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S A V E O U R B O N E S

THE ULTIMATE CALCIUM GUIDE


BY VIVIAN GOLDSCHMIDT, MA
E
ven though I’m a chronic optimist, my visit to the doctor more than a half
decade ago almost crushed me. I remember walking into the large and sterile
waiting room with the certainty that I would breeze through the bone den-
sity scan, and resume my busy and happy life.

But, as you might know, things don’t always work out the way we plan. It turns out
I was diagnosed with osteoporosis, and suddenly, my future looked grim. My doctor
reviewed the results, wrote a prescription for Fosamax, and mumbled that I should
drink “lots of milk”.

I remember feeling overwhelmed and distraught. At the same time, I knew I had to
conquer this and truly believed that with my background in Nutritional Sciences
and Biochemistry, I could. But it would be no easy task.

I started with the assumption that the medical establishment’s osteoporosis solution
- “take these pills, drink your milk, and come back in six months” - was lacking
something... something big. There had to be more to the story.

And that’s what started me on this journey of medical research and exploration.
Naturally, I began investigating calcium, and now I’d like to share my findings with
you. I’m sure you’ll benefit from them as I did.

The Calcium Conundrum


I realized during the early stages of my research that calcium was not the answer;
that a lack of calcium is not the cause of osteoporosis. If that were the case, simply
loading up on calcium would “cure” it. Moreover, let’s examine this study byAmy
Lanou Ph.D., nutrition director for the Physicians Committee for Responsible Medi-
cine in Washington, D.C.:

“The countries with the highest rates of osteoporosis are the ones where people drink the most
milk and have the most calcium in their diets. The connection between calcium consumption
and bone health is actually very weak, and the connection between dairy consumption and
bone health is almost nonexistent.”
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If calcium were the be all and end all that many proclaim it to be, why the disparity?

If you have the Save Our Bones Program, you know that what the medical profes-
sion calls "osteoporosis" is correctly defined as a condition of the skeletal system
typical of middle aged and older individuals that is caused by unhealthy biochemi-
cal reactions. The body is attempting to correct an imbalance.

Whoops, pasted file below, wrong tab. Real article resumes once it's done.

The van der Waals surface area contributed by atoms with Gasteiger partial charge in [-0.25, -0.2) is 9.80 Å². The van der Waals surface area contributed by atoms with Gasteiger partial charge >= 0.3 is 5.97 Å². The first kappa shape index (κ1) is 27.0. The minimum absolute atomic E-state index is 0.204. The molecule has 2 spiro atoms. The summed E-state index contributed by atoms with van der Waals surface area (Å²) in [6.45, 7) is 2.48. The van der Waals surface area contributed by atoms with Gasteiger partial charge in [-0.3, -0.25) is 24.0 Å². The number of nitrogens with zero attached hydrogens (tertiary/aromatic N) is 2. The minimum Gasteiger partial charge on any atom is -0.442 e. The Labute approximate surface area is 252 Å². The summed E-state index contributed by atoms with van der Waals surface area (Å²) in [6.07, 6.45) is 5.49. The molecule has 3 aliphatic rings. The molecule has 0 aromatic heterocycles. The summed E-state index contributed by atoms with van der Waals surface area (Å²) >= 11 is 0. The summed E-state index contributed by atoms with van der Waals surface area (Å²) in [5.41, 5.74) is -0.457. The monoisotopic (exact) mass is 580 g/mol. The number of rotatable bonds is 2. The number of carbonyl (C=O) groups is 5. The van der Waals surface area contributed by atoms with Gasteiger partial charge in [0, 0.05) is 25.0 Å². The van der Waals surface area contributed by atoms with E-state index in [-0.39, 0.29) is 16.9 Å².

And the way to regain your bone health is to correct this imbalance through a natu-
ral and drug-free multi-pronged approach that includes nutrition (including some
supplementation), exercise, and lifestyle enhancements.

So What IS Calcium's Role?


Bones become weak when there is too much accumulation of acid waste in the body.
The calcium that would normally remain in the bones is used to correct the acidic
imbalance. For that reason, there is a direct relationship between bone loss and an
acid pH.

So it's not nearly as important to get more calcium as it is to achieve a more alkaline
body chemistry to avoid draining the calcium from your bones. Without addressing
this imbalance, it won't matter how much or what type of calcium you take.

That's not to say calcium isn't important. If you are maintaining an acid/alkaline-
balance and following the other Save Our Bones Program guidelines, adequate cal-
cium intake, along with other bone-healthy nutrients, is certainly part of the picture.
But it's not the focal point.

How Much Do You Need?


If your diet is properly balanced in terms of acidifying and alkalizing foods, you do
not need as much calcium as you've been led to believe. What’s more, make sure
you don’t take more than 500 mg at one time, since that’s the maximum absorbable
quantity. So it’s best to spread the calcium intake throughout the day.

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The actual dosage of calcium is not nearly as important as its absorbability. Let me
explain.

Once you understand why your bones leak calcium, and stop the underlying cause
of this calcium loss, you don’t need large amounts. For example, I (and many others
in the Save Our Bones Community) take no more than 800 mg a day, and have re-
versed my bone loss by 20% following the Save Our Bones Program. The Recom-
mended Dietary Allowance (RDA) ranges from 800 mg to 1,200 mg a day.

Elemental Calcium
The actual amount of usable calcium you get from a calcium supplement is referred
to as elemental calcium. Some supplement labels may show high levels of calcium,
yet the fine print may disclose a smaller amount of elemental calcium. Other labels
may make no special mention of elemental calcium and only show one calcium
amount. In this case, that’s the elemental calcium value.

It's also important to make sure you don't look at calcium in isolation. It works syn-
ergistically with magnesium, Vitamin D, Vitamin K, and other nutrients. In particu-
lar, your calcium formula should contain magnesium in approximately a 2:1 ratio to
the calcium (twice as much calcium as magnesium). Or you can also take each min-
eral separately; just try to make sure you take them in the correct ratio.

What Calcium Supplement Should You Take?


The most commonly available calcium supplements are calcium carbonate and cal-
cium citrate, both derived from inorganic sources, such as limestone and rocks. Cal-
cium carbonate has been linked to an increased risk of heart attacks, as I write in a
blog post titled Calcium and Heart Attack Alert: My Take.

So I favor supplements which contain organic calcium derived from plants, for ex-
ample algae, and that have the proper balance plus other bone-healthy "goodies"
such as Vitamin K2, Vitamin D3, and other important trace minerals. It is based on

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the logic that we can easily digest and process edible plants, since we’re meant to eat